Patients aged 20 to 80 yr undergoing nonemergent primary CABG surgery using cardiopulmonary bypass without other concurrent surgery were prospectively enrolled ( at two institutions (Brigham and Women’s Hospital, Boston, Massachusetts, and Texas Heart Institute, St. Luke’s Episcopal Hospital, Houston, Texas) between August 2001 and January 2009. Patients with a preoperative hematocrit of less than 25% or those having received a transfusion of leukocyte-rich blood products within 30 days before surgery were not enrolled. To avoid potential population stratification, analysis was restricted to subjects who self-reported four generations of grandparental European ancestry. Study protocols were approved by the respective Institutional Review Boards, and participants were enrolled after providing informed written consent. At each site, patient demographics, perioperative risk factors, medications, and postoperative outcomes were recorded using study-specific case report forms. Mortality was assessed by accessing hospital records and the Social Security Death Index. Death status was queried at 5 yr of follow-up or earlier in patients who had not completed 5 yr of follow-up at the time this analysis was performed.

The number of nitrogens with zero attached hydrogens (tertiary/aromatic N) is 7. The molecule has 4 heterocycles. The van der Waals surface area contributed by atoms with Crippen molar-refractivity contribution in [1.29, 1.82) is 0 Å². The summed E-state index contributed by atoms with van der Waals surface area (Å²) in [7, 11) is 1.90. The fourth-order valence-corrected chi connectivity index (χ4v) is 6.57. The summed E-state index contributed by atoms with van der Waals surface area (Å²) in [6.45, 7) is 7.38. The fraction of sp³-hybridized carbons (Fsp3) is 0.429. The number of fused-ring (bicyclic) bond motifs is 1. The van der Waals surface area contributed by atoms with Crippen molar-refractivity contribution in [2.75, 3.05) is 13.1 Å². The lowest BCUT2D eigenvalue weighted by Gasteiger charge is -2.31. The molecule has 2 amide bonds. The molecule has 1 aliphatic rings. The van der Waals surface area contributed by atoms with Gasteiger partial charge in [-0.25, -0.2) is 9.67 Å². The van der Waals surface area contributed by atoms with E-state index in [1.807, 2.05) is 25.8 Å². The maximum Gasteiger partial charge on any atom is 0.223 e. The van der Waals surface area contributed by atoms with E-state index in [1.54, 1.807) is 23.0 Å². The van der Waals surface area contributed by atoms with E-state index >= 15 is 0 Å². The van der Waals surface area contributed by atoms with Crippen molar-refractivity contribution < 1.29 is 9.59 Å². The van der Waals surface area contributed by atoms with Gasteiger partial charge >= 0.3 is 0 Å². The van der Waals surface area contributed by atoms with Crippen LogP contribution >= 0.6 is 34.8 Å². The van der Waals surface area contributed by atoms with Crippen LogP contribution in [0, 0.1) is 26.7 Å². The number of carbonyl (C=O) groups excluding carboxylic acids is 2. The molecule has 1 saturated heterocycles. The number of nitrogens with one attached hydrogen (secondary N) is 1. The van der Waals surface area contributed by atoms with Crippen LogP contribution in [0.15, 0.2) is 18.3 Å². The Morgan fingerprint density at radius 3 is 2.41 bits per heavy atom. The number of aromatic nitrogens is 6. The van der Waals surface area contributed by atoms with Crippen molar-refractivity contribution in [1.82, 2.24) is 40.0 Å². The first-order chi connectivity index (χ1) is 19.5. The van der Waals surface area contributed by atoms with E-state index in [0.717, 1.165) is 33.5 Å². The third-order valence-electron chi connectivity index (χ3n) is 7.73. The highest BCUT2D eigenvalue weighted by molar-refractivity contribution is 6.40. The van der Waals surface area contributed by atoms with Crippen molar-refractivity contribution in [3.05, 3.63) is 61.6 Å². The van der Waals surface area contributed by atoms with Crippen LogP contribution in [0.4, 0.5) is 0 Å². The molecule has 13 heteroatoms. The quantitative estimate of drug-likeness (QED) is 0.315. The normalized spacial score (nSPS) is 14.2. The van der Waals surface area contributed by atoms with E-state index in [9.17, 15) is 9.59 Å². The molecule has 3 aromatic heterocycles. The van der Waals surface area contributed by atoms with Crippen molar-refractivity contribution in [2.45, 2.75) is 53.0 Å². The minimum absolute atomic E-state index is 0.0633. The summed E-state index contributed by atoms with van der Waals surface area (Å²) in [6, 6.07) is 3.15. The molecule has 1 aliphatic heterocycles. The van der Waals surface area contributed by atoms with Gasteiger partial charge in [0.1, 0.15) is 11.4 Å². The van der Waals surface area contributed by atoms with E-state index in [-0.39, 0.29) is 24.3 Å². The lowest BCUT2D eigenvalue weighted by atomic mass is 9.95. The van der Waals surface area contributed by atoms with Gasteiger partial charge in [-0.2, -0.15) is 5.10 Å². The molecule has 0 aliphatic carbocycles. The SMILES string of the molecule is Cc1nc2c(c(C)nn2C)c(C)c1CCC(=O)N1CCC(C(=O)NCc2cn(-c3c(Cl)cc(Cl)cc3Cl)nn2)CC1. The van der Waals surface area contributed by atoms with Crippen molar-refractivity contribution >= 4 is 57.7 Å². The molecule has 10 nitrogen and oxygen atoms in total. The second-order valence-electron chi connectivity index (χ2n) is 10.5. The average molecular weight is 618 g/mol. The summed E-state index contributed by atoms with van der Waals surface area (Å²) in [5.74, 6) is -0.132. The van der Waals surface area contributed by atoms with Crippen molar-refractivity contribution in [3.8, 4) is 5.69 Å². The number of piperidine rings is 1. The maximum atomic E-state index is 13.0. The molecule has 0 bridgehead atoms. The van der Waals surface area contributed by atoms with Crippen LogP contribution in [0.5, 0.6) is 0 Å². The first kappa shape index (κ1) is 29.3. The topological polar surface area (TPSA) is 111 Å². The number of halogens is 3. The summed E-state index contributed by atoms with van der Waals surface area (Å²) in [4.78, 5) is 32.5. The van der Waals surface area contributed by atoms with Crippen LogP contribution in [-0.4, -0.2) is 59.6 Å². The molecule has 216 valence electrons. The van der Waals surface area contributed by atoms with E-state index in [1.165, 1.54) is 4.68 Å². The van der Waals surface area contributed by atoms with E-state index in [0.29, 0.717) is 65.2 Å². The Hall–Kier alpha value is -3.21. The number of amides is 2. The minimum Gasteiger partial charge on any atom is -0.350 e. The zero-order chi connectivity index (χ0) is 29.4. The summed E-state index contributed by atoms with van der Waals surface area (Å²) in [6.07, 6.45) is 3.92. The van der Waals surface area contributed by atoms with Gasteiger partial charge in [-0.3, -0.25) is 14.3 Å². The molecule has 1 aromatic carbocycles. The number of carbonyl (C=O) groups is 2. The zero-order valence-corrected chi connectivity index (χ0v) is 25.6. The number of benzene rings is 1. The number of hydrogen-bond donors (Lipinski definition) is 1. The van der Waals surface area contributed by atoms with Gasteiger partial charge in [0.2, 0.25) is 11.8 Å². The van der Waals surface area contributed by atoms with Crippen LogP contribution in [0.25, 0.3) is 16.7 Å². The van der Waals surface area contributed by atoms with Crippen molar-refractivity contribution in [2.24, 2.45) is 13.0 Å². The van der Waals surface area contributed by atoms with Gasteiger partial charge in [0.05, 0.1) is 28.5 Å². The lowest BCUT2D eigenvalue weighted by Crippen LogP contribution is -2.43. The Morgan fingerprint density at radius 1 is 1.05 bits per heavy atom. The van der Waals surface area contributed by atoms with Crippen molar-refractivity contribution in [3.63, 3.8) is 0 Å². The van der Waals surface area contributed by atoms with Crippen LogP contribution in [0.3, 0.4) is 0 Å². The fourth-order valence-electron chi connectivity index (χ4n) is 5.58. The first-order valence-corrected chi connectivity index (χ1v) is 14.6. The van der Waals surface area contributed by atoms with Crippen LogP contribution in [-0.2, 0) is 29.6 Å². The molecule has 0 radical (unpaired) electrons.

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DNA was extracted from leukocytes using standard protocols. Two GNAS gene SNPs (Chr. 20): G(-1211)A (rs6123837) and T2291C (rs6026584) and two ADRB2 gene SNPs (Chr. 5), Arg16Gly (nucleotide 46 A/G, rs1042713), and Gln27Glu (nucleotide 79 C/G, rs1042714) were genotyped. The method of “slowdown polymerase chain reaction”20 was used to amplify promoter and intron 1 fragments comprising GNAS SNPs as previously described.16 GNAS and ADRB2 SNPs were genotyped using genotyping assays from Applied Biosystems (Carlsbad, CA). GNAS haplotypes were inferred using the Bayesian statistical-based program PHASE, version 2.1,21 resulting in three common haplotypes (*1, *2, and *3). Individual diplotypes (i.e., haplotype pairs) were constructed from the respective genotypes (see table, Supplemental Digital Content 1, All SNPs were in Hardy–Weinberg equilibrium.
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Statistical Analysis